of seafood per week, but only 1 in 5 Americans meets that dietary recommendation. Fatty fish are one of the best sources of omega-3 fatty To learn acids, which are known to reduce more about the risk of heart disease. incorporating seafood into Bryan Fluech, associate director your diet, visit of the UGA Marine Extension www.gacoast. and Georgia Sea Grant, believes Georgians would increase their consumption of seafood if they knew seafood contains essential vitamins and minerals like zinc, iodine, iron, calcium and selenium. “People may think they don’t like fish, but there are hundreds of species, and they don’t all taste the same,” Fluech said. “Fish is very affordable, too, if you just learn to diversify your palate.” “The agents are now prepared to answer questions about seafood consumption, like knowing the mercury levels in fish, and are ready with suggestions and specific seafood recipes to help clients prepare seafood for their families,” Ogden said. • Sharon Dowdy Cruse


seafood industry and taught the county agents who are piloting the program how to safely handle and cook seafood, read product labels, know portion sizes and understand the benefits of using the online Georgia Seafood Directory. The county agents also took a boat trip on the waterways near Skidaway Island, tried crab fishing, and toured the Marine Extension and Georgia Sea Grant’s oyster hatchery at the Shellfish Research Lab on Skidaway Island, the only such hatchery in the state. To better understand the deep history of Georgia’s seafood industry, the group also toured the Pin Point Heritage Museum, the former home of A.S. Varn & Son Oyster & Crab Factory located in the heart of a Gullah/Geechee community. “I’ve lived in Georgia since 2000, and I didn’t know that we produced so much seafood,” said Levi, who is based in middle Georgia’s Houston County. “I knew I was going to learn a lot in this program, but I had no idea that I was going to get to try all the different types of seafood and get so much hands-on experience, and I went on my first boat ride.” Levi even ate roasted oysters. She plans to incorporate the health benefits of eating seafood into the trainings she offers, especially those for pregnant women. She will also encourage Houston County restaurants to serve more Georgia seafood. “With the current growth of Worley was amazed by Georgia’s oyster and clam industry, how much she learned in I saw the need to encourage the workshop. Georgians to learn about the She said, as a scuba diver, nutritional and health benefits of she's picked up many oysters, but she never all seafood, in addition to teaching knew they were protandric, them about the availability of meaning they can change Georgia seafood products.” from male to female, until she toured the hatchery. – JACKIE OGDEN Her goal was to return to Forsyth County with information about the type of Georgia seafood available to her clients and how they can access it. She now plans to brainstorm with other metro-area FACS agents to develop a seafood education program that can be used in multiple counties. Ogden says she knew the key to reaching Georgians was to train her fellow FACS agents, who share health and wellness information year-round and are seeking to improve the health of Georgians. The U.S. Department of Agriculture recommends eating two to three servings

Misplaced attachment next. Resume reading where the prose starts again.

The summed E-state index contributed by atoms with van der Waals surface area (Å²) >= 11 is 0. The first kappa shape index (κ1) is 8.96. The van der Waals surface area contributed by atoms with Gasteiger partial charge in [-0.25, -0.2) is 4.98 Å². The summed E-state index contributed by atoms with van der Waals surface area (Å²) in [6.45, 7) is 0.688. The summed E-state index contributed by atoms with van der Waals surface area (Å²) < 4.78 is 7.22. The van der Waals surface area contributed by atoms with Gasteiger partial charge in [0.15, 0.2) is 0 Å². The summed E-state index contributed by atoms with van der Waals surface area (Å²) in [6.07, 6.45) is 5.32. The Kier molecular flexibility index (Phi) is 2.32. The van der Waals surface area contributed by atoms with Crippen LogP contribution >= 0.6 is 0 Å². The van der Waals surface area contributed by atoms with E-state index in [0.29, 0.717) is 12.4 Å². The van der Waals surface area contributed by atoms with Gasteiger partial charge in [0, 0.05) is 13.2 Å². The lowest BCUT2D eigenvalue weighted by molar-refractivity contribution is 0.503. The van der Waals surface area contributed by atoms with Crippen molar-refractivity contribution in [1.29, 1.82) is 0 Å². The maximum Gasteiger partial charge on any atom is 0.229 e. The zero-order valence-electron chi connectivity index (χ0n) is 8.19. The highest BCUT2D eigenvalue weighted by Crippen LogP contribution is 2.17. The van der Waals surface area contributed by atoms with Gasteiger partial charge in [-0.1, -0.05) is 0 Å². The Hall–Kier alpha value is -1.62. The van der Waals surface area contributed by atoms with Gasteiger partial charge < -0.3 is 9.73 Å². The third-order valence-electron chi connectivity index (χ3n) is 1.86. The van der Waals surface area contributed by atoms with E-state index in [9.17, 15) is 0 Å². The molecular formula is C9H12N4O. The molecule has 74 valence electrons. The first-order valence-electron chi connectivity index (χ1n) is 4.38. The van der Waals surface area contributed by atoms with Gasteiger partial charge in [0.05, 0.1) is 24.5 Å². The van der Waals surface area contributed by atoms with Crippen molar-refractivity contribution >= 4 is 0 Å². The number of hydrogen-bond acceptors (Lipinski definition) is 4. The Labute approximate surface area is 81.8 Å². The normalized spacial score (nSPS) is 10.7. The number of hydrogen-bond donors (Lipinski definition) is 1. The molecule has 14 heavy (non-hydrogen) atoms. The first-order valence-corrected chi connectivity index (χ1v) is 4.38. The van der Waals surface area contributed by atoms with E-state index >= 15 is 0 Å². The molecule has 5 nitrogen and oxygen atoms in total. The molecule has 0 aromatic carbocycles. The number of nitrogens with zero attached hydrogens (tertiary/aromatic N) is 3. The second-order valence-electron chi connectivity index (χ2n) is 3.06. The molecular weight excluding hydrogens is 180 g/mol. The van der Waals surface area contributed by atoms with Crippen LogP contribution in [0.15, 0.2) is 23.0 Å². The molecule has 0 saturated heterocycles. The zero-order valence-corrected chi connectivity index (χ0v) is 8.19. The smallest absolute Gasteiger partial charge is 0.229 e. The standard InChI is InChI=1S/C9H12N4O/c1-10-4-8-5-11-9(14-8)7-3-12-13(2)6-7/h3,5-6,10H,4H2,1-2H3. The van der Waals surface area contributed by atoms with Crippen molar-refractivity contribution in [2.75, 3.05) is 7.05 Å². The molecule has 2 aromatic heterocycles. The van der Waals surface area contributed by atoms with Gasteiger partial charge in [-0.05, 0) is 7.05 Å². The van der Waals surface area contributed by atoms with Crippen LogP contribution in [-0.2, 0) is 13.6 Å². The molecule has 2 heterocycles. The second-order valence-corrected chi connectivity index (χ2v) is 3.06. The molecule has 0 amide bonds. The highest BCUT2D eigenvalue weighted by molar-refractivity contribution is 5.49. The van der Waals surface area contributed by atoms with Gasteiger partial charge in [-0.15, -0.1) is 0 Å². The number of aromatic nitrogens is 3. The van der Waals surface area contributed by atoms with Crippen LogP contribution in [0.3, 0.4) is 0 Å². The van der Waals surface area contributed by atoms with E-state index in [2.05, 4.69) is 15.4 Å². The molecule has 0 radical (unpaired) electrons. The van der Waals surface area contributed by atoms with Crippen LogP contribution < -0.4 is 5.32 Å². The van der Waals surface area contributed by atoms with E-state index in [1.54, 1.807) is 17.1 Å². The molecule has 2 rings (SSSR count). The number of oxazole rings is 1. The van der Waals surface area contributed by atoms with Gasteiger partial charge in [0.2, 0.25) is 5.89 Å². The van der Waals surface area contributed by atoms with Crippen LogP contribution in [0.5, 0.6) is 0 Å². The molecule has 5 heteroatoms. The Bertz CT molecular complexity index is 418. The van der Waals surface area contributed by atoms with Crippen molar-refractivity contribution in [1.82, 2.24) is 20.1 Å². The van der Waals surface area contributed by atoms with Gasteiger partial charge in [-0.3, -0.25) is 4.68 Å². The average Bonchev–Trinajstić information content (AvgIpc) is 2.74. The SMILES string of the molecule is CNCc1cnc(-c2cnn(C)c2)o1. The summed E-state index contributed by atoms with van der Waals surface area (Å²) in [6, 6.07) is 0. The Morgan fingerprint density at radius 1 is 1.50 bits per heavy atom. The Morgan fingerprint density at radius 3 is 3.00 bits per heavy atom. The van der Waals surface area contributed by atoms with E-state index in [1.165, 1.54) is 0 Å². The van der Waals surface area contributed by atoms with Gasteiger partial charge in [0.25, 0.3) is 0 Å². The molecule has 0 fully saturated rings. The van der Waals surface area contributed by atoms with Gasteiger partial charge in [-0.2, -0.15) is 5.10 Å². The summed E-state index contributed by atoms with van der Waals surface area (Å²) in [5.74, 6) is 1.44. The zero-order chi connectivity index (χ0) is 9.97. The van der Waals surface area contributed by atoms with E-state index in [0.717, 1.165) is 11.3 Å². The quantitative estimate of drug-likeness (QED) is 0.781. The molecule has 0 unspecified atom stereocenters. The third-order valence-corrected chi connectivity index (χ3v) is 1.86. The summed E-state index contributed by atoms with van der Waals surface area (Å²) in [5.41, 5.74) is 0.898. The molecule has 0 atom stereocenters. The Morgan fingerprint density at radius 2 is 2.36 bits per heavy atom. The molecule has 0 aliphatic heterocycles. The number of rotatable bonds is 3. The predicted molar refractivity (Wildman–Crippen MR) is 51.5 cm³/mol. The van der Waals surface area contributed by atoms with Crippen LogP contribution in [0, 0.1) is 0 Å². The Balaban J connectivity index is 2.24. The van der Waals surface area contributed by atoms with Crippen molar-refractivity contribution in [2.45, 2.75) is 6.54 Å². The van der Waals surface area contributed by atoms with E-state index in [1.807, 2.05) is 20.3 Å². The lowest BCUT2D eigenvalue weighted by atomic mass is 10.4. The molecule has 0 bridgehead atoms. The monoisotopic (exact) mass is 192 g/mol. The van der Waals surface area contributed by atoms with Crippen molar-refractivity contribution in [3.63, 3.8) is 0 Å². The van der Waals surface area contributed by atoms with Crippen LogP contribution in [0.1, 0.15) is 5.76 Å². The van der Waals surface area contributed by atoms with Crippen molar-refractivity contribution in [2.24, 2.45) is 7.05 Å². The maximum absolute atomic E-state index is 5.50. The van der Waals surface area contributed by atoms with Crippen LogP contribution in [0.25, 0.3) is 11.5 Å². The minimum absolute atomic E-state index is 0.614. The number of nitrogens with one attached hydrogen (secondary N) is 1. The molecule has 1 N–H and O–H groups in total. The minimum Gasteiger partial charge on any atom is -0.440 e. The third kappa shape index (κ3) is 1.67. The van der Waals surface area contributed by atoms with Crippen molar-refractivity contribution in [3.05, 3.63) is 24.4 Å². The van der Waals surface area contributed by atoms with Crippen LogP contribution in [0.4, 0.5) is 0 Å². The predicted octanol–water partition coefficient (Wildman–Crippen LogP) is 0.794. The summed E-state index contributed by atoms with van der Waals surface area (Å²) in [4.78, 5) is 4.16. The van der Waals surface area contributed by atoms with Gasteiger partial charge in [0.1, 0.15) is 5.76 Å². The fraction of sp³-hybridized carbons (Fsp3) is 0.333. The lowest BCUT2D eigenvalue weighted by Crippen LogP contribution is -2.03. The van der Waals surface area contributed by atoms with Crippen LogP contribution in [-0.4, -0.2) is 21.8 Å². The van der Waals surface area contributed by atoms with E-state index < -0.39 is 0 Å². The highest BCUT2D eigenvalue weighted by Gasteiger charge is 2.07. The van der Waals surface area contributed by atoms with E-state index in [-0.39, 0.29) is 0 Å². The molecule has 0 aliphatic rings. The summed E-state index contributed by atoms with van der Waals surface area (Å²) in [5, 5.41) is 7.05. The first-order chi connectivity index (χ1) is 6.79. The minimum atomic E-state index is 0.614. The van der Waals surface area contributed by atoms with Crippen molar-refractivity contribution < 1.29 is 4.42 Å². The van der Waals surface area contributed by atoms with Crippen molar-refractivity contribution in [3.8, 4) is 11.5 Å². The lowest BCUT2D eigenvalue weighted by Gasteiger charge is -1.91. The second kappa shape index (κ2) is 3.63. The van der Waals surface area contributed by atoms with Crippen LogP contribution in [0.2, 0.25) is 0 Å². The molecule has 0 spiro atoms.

 UGA Extension agents learned about the nutritional benefits of seafood, which tends to be high in protein, vitamins and minerals and low in calories, fat and saturated fat. The agents were trained in the safe handling and preparation of seafood.

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hey called them “kids on the bubble,” kids from different backgrounds in danger of dropping out of school. Today they are soldiers, college students, homeowners and candidates for the state Legislature. Many cite their time in an innovative University of Georgia Cooperative Extension program as helping them bridge the gap to success. The Teens as Planners (TAP) program broadened their horizons through college tours and field trips outside of Georgia’s Elbert and Madison counties and taught them that they were the architects of their own stories. “Our goal was to get them to graduate from high school,” said Christa Campbell, UGA Extension Family and Consumer Sciences


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FLIPPING THE SCRIPT Between 2009 and 2016, “at-risk” youth in Elbert and Madison counties found a sense of community and a network of support through the Teens as Planners (TAP) program at their local UGA Extension offices. Community service and personal and professional development programs helped the students to build their foundation for success after high school.

ABBY JOHNSON Working since 2015 and plans to become a police officer “My favorite memories from TAP are from the college tour we did. I was hardly allowed to speak about my plans after high school when I was at home, so taking that trip with adults who wanted to show me some options meant a lot to me.”

KEANDREYA MORRISON Class of 2020, Fort Valley State University “Although I have many great memories with TAP, I will always remember all of the amazing volunteer work we did and how great it felt to help the community.”

ANGEL RUCKER Class of 2021, currently studying at Emmanuel College and plans to transfer to the Armstrong Campus of Georgia Southern University “TAP has made a tremendous difference in my life. TAP has prepared me for college and has helped me develop many leadership and communication skills. I can say without a shadow of a doubt that TAP has molded me into the young adult I am today.”